Opinion: Police blotter doesn’t serve community

by Stephanie Lash, junior/Special to The Simpsonian

On Thursday, Oct. 9, The Simpsonian published an editorial regarding publishing a weekly police blotter. They stated their goal as a student publication is to “serve the community with accurate information regarding what happens among the community. It is not to tarnish someone’s name or to ruin anyone’s reputation.” When these blotters have been published, some students have been not only upset but disappointed with the publication. When I first heard about the editorial, I thought it was some sort of a satire. I heard nothing about it being untrue, and came to find out it was accurate. It was at this point I became livid, disappointed and upset. When I read the piece, the feelings perpetuated.  

Upon reading this editorial, I was more infuriated because it didn’t explain the purpose of the initial write-up. The Simpsonian stated they are serving the community. I am fully aware that the incidents are public record through the Indianola Police Department. This is not a question of it being public record, but more a matter of why The Simpsonian must publish the information. Who is this serving? If The Simpsonian claimed this police blotter is serving the Simpson College community, why aren’t all the arrests, warnings and tickets printed? Furthermore, why aren’t other issues affecting the community of Simpson reported?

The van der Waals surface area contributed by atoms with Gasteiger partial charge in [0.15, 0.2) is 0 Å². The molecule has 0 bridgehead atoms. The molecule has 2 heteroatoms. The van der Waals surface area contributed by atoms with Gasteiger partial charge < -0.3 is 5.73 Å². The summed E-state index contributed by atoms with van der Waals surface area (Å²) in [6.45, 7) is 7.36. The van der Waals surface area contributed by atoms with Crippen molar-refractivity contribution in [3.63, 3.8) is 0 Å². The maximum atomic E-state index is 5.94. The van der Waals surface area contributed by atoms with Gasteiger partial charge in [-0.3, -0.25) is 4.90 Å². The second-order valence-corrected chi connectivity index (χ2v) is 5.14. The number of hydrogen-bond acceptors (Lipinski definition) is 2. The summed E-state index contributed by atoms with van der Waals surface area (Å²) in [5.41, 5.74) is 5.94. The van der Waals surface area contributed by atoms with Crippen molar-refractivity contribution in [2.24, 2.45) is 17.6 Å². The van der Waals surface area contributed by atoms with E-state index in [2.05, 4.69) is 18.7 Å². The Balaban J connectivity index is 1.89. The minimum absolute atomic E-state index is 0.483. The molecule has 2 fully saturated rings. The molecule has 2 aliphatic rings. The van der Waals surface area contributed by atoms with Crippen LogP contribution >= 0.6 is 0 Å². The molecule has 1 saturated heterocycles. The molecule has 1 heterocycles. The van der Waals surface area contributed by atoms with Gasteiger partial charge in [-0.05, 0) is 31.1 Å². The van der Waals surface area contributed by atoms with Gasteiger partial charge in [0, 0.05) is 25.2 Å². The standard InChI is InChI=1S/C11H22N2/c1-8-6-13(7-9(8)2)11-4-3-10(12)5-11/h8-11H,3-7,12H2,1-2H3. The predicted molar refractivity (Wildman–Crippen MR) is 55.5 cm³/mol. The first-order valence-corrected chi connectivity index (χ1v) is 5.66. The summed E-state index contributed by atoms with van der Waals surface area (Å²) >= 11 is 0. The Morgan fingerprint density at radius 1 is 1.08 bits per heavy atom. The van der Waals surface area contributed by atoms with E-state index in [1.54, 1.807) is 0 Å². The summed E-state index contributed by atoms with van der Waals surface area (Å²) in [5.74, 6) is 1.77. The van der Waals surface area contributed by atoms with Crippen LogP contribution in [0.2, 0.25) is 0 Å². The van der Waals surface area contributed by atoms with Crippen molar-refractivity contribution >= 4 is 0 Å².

For example, in my own research I found that on Sept. 28 a Simpson student reported a bike being stolen on campus. Why wasn’t that reported if there is potential for a similar crime to happen again? Rather, The Simpsonian chose to print an arrest for public intoxication and a minor in possession of alcohol, as if that never happens on our campus.  

The publishing of the arrest, while public information, serves no one. In fact, not only does it not serve the community in any manner, it further drags these individuals’ names and reputations through the mud. Choices are made, but must we really continue to advertise this to our Simpson community, of which these individuals are still part? How would you feel if it were your name in the publication the vast majority of our students, staff and faculty read?

More than anything I am disappointed in The Simpsonian’s choice to publish this weekly. In my opinion, it serves no one. With the intent to serve the Simpson community in mind, there are more productive and thought-provoking ways to do so. I am not denying The Simpsonian’s ability and freedom to publish this information; I am merely asking they please reevaluate the reasons behind their publications and who they affect.